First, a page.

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Turkey: Ataturk criticism threatens ruling alliance's unity

President Erdogan's alliance with far-right allies is being tested, including by a mobster's allegations and a close friend's remarks about Turkey's founder
Turkish President Recep Tayyip Erdogan (R) and leader of Nationalist Movement Party Devlet Bahceli (L) greet their supporters in 2019 (AFP)
By Ragip Soylu in Ankara

Cracks have emerged in Turkey's ruling alliance after the far-right ally of Turkish President Recep Tayyip Erdogan called for a childhood friend of the president's to be investigated over comments labelling the republic's founder Mustafa Kemal Ataturk a “tyrant and infidel”.

On Tuesday, Devlet Bahceli, leader of the Nationalist Movement Party (MHP), which has an electoral alliance with Erdogan's Justice and Development Party (AKP), lashed out at an imam who had indirectly denounced Ataturk in a ceremony at Hagia Sophia mosque.

In a televised parliamentary address, Bahceli said that Imam Mustafa Demirkan should be investigated as to whether he was a secret supporter of exiled cleric Fethullah Gulen, who the government accuse of being behind the July 2016 coup attempt in Turkey.

“Ataturk is our union. Animosity towards Ataturk is a servitude to treason,” said Bahceli. “Do those who insult Ataturk believe that they are more of a Muslim?”

Bahceli’s comments were significant because Erdogan is reportedly an old friend of Demirkan and because he sat silently as the imam delivered his remarks in Istanbul's Hagia Sophia, the former church that was converted into a mosque under the Ottoman empire, before being converted to a museum by Ataturk and then back into a mosque by Erdogan in 2020.

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'Do those who insult Ataturk believe that they are more of a Muslim?'

- Devlet Bahceli, MHP leader

Demirkan said that the Hagia Sophia and similar places were built as temples, but there was a time in Turkey when the country's rulers restricted Islamic prayers and calls to prayer, while the Hagia Sophia was turned to a museum.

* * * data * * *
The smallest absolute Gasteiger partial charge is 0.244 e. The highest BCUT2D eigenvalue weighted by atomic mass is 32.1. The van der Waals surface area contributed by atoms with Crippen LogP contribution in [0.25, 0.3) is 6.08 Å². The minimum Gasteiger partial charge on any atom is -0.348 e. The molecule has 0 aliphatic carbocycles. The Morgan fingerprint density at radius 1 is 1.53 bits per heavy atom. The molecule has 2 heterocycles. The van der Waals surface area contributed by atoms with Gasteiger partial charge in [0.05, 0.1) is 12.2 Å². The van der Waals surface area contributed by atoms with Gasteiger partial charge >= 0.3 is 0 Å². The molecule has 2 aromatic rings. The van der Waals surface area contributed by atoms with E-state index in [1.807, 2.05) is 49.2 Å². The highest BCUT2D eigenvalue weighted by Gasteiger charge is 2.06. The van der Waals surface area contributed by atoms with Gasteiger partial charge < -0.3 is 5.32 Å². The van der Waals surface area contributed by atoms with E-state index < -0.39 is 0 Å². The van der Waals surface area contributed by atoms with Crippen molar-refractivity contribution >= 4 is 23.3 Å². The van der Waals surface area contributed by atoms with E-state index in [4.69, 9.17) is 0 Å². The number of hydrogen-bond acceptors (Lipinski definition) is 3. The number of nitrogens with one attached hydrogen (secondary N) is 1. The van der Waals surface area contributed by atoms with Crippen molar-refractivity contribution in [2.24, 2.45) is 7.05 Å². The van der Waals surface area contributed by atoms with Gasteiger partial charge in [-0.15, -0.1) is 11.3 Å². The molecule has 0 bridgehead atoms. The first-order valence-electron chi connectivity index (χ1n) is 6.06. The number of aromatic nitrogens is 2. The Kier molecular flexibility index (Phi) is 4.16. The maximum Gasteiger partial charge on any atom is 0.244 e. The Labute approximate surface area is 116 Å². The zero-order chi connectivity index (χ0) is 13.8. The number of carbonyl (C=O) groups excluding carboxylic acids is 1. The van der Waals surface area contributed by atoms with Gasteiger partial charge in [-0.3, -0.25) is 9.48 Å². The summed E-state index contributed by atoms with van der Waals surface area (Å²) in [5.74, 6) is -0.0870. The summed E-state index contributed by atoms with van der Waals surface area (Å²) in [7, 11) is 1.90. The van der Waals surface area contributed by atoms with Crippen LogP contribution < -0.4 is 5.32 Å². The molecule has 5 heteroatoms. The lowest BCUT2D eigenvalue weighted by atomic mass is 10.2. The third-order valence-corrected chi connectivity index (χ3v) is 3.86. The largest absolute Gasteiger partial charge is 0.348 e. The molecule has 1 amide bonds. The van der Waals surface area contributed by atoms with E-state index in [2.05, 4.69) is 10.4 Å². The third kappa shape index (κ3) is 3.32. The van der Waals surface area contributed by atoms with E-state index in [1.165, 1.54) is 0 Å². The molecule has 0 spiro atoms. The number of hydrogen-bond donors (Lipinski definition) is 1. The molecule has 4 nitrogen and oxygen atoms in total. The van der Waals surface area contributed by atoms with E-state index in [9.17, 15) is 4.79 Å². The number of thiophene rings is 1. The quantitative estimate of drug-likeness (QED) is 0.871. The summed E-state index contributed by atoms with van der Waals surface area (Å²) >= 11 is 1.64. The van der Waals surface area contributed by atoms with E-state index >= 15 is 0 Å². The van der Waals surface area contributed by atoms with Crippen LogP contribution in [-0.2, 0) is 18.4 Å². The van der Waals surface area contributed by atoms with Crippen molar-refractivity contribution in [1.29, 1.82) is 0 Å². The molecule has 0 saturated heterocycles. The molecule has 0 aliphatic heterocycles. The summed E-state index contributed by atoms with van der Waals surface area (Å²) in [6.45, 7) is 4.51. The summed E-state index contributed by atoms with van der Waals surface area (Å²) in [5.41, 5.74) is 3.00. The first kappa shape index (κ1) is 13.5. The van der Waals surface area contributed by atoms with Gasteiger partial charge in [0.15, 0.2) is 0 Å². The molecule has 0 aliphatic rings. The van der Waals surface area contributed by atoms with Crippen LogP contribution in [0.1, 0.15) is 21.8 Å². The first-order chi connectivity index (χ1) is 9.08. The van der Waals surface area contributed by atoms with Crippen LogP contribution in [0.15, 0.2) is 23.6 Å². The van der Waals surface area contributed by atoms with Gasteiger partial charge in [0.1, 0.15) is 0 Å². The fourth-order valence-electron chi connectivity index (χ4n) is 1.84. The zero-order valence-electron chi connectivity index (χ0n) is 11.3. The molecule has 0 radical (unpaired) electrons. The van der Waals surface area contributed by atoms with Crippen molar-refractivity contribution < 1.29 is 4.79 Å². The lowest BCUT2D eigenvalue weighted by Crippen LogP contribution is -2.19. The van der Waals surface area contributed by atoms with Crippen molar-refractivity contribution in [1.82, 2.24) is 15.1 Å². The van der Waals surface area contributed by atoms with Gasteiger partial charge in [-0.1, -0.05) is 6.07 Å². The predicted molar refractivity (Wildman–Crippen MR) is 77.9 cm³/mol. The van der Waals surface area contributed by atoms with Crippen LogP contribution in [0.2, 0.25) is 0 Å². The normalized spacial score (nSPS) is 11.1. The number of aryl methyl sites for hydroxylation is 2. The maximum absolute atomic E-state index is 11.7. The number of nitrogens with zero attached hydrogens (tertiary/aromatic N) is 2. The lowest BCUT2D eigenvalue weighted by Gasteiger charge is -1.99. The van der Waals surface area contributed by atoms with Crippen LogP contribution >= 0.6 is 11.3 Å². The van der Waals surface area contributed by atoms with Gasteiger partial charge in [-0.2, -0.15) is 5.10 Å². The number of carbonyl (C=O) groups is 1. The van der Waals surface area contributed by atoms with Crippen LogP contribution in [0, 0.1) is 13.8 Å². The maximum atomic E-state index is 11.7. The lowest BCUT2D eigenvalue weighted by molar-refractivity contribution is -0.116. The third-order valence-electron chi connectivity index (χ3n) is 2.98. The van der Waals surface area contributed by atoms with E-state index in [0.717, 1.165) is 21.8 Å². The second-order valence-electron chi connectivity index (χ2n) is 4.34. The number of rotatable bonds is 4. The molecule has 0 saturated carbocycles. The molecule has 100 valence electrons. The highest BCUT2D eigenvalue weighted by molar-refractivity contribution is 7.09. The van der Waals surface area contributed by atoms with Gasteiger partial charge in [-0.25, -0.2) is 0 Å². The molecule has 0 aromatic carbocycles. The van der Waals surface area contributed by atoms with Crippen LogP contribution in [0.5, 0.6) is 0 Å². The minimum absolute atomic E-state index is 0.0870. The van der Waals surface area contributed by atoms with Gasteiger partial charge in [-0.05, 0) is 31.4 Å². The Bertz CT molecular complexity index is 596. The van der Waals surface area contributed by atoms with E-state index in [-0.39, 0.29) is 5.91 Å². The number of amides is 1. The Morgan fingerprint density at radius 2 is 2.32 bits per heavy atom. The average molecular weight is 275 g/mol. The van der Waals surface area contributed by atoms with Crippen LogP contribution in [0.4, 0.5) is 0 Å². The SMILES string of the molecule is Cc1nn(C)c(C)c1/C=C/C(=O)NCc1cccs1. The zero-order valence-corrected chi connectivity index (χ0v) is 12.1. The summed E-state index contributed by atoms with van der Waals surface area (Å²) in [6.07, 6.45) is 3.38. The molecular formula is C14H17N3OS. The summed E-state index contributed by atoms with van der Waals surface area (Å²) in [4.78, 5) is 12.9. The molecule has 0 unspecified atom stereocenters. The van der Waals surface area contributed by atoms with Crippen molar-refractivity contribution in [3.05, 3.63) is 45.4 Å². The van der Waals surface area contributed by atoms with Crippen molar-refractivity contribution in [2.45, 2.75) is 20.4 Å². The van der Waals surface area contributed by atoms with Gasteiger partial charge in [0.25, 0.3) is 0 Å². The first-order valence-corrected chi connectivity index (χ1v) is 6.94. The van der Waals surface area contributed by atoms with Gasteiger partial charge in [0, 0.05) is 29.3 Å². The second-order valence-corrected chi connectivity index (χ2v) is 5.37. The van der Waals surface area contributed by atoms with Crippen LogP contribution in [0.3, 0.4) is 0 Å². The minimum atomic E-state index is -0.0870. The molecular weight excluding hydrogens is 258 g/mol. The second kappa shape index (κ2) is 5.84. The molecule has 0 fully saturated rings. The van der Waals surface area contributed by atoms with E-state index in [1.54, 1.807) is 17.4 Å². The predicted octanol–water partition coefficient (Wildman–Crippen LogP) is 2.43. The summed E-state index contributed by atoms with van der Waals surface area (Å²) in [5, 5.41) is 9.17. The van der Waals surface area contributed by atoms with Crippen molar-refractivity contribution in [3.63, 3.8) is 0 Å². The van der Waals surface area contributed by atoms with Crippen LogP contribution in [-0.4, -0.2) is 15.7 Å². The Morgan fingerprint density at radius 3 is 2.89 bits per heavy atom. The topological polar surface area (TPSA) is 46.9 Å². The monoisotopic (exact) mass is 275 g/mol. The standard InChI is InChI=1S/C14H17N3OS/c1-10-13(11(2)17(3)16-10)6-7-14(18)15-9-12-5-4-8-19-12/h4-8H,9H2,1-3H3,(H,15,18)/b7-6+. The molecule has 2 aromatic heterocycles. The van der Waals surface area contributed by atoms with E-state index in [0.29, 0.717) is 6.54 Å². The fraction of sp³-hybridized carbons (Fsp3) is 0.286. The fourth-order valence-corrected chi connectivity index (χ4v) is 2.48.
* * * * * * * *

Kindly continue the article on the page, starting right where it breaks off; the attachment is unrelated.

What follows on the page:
“Who could be more tyrant and infidel than those?” he said.

“Lord, don’t command fate to make this mentality to become the ruler of this nation again.”

Erdogan last year reconverted the ancient building into a mosque following a court order. 

An AKP official, speaking anonymously to Sozcu daily, said that Erdogan and Demirkan had been close friends since their childhood.

“Demirkan would stay at Erdogan’s house when they visit the city of Rize,” the official said. “When Erdogan was a local politician, he would visit the mosque headed by Demirkan.”

Growing tensions at the top

Though clashes over the legacy of Ataturk and the nature of secularism in Turkey are commonplace, the spat has highlighted growing tensions between Bahceli and Erdogan, whose Justice and Development Party (AKP) needs the support of the MHP to maintain its majority in the parliament.

Earlier this year Bahceli really pushed for a constitutional court case against the pro-Kurdish Peoples' Democracy Party (HDP), which would potentially cause its total closure - something that the AKP has long resisted, having itself faced similar actions based on allegations that the party threatened the secular nature of the state.

The chief prosecutor eventually launched the case and, despite criticism within the AKP, Erdogan and senior leaders kept quiet.

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Then last month Dubai-based organised crime leader Sedat Peker, in popular videos posted on YouTube, started to target Interior Minister Suleyman Soylu and and the son of former prime minister Binali Yildirim, accusing them of involvement in drug trafficking, corruption and extortion.

Even though both have vehemently denied the allegations, senior AKP officials, including Erdogan, have been mute, while an unnamed government official confirmed parts of Peker’s allegations against Soylu in a BBC Turkish report.

Many within the AKP consider Soylu, a fellow party member, to be closer to the MHP and Bahceli due to his fiery nationalist rhetoric and the cadres he worked with at the ministry. Bahceli last week strongly defended Soylu against what he calls a regional conspiracy, after which Erdogan followed suit.

Yet another senior Turkish official, speaking to Bloomberg after Erdogan’s speech last week, continued the criticism. The official said that much of the AKP governing elite was uncomfortable with the current AKP-MHP coalition.

“The majority wants a thorough investigation even though it would hurt ties with the MHP," he said.

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